The Recorder – Rotary, Kiwanis clubs donate $20K to nonprofits through Festival of Trees proceeds

GREENFIELD — Through the success of November and December’s Festival of Trees, the Franklin County Rotary and Greenfield Kiwanis clubs have awarded more than $20,000 to local nonprofits.

Following a pandemic-induced hiatus, the event was revived last year at its new location of Aromatic Fillers in South Deerfield, and continued its tradition of donating proceeds to area nonprofits. This year, grants went to The Literacy Project, Artspace Community Arts Center, the Salasin Project, the Hilltown Youth Performing Arts Program, the Greenfield Salvation Army, the Franklin County Fairgrounds, the New England Learning Center for Women in Transition (NELCWIT), the Children’s Advocacy Center of Franklin County and the North Quabbin, Stone Soup Café and Sacred Holistic Arts.

For Stone Soup Café based at All Souls Church, the $2,500 awarded to the organization will go toward the Pack It Up Program, which ensures that all meals given away are individually packaged. Executive Chef and Director Kirsten Levitt said between the cutlery, the paper bag, soup carrier and meal containers, each lunch costs about $1.25 to pack, which adds up quickly as the pay-what-you-can café is on track to deliver more than 26,000 meals this year.

“It’s beyond extremely helpful,” Levitt said of the grant. “That $2,500 is going to allow us to pack 2,000 meals — that’s about 8% of the meals we expect to give out.”

Levitt said she and the rest of the café’s volunteers have “extreme gratitude” for the Rotary Club’s award.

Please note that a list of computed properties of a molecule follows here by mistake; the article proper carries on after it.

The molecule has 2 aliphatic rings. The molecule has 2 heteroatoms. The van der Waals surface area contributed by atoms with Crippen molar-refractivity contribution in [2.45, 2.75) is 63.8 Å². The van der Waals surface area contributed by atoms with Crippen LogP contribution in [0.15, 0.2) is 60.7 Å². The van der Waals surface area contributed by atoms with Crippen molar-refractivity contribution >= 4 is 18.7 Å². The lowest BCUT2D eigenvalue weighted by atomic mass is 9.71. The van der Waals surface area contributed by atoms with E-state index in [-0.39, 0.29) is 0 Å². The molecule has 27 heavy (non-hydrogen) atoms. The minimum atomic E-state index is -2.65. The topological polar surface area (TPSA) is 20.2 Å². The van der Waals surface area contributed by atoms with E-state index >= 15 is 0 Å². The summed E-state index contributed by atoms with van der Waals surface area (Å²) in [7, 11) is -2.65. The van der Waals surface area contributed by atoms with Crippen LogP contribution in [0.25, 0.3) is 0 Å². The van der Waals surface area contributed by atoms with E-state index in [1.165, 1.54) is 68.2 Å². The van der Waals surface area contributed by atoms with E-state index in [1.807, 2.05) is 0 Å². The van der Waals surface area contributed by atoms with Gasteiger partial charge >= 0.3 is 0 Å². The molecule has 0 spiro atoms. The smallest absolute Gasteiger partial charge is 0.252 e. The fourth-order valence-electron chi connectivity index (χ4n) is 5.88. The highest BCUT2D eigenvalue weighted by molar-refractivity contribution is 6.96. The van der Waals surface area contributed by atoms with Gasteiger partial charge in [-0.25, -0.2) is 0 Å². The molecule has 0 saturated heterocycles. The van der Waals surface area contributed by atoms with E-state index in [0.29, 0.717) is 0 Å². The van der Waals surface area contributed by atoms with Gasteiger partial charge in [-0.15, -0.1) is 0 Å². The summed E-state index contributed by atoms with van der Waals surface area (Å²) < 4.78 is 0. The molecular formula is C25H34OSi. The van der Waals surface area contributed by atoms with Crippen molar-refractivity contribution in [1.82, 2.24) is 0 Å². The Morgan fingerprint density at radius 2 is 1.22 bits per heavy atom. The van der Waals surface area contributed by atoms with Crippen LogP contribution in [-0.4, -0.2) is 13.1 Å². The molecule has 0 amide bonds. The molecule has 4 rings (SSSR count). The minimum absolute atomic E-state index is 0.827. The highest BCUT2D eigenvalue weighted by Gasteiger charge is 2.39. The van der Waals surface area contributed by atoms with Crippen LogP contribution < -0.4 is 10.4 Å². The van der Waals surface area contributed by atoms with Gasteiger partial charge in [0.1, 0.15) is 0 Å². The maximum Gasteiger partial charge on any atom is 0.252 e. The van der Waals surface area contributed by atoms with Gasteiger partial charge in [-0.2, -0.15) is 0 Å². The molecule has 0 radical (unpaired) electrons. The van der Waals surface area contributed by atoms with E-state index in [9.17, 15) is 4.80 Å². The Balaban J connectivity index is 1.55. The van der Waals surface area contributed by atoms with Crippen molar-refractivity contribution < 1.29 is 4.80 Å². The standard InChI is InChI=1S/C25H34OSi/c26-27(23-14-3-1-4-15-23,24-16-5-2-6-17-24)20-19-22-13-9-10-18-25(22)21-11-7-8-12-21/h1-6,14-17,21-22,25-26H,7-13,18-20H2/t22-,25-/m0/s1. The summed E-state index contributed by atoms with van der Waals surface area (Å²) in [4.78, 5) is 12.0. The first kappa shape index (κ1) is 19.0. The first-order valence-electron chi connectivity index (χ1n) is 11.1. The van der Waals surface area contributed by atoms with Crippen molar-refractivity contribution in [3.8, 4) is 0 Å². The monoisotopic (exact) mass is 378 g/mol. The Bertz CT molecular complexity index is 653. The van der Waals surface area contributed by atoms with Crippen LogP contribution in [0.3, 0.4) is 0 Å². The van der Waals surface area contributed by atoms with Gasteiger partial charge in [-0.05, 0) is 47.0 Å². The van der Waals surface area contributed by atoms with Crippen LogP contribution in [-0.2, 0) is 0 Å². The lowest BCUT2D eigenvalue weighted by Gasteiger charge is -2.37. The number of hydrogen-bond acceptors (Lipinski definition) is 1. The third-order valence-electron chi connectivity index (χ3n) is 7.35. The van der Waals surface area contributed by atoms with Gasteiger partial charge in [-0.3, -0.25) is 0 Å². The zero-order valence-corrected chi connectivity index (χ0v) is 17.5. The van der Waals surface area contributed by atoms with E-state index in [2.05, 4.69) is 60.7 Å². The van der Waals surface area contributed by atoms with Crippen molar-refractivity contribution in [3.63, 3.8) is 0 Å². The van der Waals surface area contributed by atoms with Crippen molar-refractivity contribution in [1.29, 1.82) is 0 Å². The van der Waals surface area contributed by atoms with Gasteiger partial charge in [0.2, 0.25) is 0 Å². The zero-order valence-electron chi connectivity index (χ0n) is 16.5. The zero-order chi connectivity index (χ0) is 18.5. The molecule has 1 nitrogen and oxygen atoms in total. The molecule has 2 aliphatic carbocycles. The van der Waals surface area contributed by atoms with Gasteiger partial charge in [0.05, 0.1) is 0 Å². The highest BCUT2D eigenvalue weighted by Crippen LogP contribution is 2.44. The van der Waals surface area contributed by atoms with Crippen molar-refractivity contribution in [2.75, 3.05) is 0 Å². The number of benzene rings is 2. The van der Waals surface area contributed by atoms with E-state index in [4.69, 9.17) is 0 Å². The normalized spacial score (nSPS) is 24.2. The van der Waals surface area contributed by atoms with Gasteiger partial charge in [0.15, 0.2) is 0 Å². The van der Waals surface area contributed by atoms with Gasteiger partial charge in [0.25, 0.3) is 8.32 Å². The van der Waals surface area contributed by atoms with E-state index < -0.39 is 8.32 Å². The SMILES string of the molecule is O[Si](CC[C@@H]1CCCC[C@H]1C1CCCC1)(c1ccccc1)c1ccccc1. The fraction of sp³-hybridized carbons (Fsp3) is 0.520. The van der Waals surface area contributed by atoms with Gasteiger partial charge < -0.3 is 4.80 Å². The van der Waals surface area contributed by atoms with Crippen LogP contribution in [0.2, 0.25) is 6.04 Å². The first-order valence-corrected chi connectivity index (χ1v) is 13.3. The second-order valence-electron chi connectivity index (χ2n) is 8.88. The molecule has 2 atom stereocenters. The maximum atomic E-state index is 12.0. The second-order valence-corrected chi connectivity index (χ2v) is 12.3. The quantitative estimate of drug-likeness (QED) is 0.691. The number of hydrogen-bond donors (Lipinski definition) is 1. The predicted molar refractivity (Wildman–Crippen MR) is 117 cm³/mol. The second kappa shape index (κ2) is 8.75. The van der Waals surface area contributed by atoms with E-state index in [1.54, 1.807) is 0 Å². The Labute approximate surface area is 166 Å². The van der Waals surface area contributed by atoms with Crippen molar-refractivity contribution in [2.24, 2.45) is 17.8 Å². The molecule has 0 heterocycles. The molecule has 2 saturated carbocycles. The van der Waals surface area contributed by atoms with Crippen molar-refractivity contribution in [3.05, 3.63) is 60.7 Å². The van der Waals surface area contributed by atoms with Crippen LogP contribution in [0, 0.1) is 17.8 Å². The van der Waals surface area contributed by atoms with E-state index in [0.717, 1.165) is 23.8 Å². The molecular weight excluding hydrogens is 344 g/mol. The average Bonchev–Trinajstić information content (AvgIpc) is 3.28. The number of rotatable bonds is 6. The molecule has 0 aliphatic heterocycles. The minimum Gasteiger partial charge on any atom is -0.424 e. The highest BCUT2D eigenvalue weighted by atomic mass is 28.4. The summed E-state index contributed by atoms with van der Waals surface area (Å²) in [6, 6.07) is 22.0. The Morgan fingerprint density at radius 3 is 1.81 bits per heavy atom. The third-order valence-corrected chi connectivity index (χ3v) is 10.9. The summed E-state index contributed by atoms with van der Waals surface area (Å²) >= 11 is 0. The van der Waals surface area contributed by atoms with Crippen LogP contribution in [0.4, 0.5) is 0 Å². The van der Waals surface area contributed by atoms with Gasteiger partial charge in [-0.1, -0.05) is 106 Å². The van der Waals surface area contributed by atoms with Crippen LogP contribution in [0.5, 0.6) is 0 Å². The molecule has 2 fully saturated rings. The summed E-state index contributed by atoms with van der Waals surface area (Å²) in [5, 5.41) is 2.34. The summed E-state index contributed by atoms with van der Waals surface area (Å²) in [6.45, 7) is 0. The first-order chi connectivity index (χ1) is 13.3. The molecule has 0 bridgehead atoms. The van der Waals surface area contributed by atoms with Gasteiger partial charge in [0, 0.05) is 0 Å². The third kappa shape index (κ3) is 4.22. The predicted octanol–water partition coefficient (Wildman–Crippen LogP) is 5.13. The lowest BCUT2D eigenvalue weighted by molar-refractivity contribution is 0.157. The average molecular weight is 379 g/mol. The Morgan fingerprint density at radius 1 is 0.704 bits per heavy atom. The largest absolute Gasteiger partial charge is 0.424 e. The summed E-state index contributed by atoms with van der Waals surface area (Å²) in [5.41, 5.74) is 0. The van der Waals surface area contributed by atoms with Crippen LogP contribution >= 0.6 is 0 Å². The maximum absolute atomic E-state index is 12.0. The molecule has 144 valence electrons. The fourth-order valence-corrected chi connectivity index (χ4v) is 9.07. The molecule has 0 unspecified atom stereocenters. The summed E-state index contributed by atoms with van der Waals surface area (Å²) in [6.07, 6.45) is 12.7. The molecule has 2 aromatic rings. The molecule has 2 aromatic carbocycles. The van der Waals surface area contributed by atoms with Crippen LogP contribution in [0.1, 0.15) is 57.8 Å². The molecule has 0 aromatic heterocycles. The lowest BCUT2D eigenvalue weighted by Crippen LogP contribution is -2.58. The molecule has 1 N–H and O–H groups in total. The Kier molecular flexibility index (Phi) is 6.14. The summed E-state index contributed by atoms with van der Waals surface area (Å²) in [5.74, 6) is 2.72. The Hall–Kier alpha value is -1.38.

“The Franklin County Rotary has been very generous,” she said. “They did a fantastic job in supporting our community. … Not enough people know about the Rotary and the good work they do.”

The Greenfield Salvation Army was awarded $2,500 to continue the expansion of its Sally’s Market project, which is a redesign of its food pantry at its 72 Chapman St. location.

“We’re going to be able to purchase and install retail shelves,” explained Lt. Paul Leslie. “It’ll allow us to maximize the amount of shelving space we have and make it a little bit more of an efficient project, and give us a little more space for a variety of food to be available.”

Sally’s Market, Leslie said, is a rebranding of the Salvation Army’s food pantry that began a year and a half ago. The pantry has operated there for more than 70 years.

Leslie said the grant is “definitely beneficial” because the Salvation Army would have to “eliminate” some aspects of the work without it.

The Literacy Project based in Greenfield received $2,000 for its computer scholarship program, which Executive Director Judith Roberts said will help provide laptops to the organization’s adult high school equivalency students. The nonprofit has classrooms in Greenfield, Orange, Amherst, Northampton and Ware.

“With these laptops, more students will be able to join The Literacy Project’s online classes, complete their homework, stay connected with the community, apply for a driver’s license, even visit their medical professionals,” Roberts said. “Computers are essential in the home, and this generous grant will provide laptops for The Literacy Project’s hardworking and courageous adult students in Franklin County.”

Sacred Holistic Arts, a Greenfield-based nonprofit that provides access to pottery, received $2,000 for its Pottery For The People program, which will expand the organization’s footprint into the community to expose more people to ceramics.

Pottery, said Executive Director Michelle Bryan, “is not for poor people, it’s for people who have money in it,” which she is trying to change with Sacred Holistic Arts.

“Classes are super expensive everywhere you go,” Bryan said. “It shouldn’t be so expensive to get your hands dirty. … It’s heartbreaking to know you love to do something and not be able to do it.”

She said the grant money will go toward new equipment, which will help bring more opportunities to the public.

“I feel very honored and very blessed because it allows us to be able to do what we love to help our community,” Bryan said. “Art is the essence of life for me and being able to share that with other people, it’s great.”

Chris Larabee can be reached at [email protected] or 413-930-4081.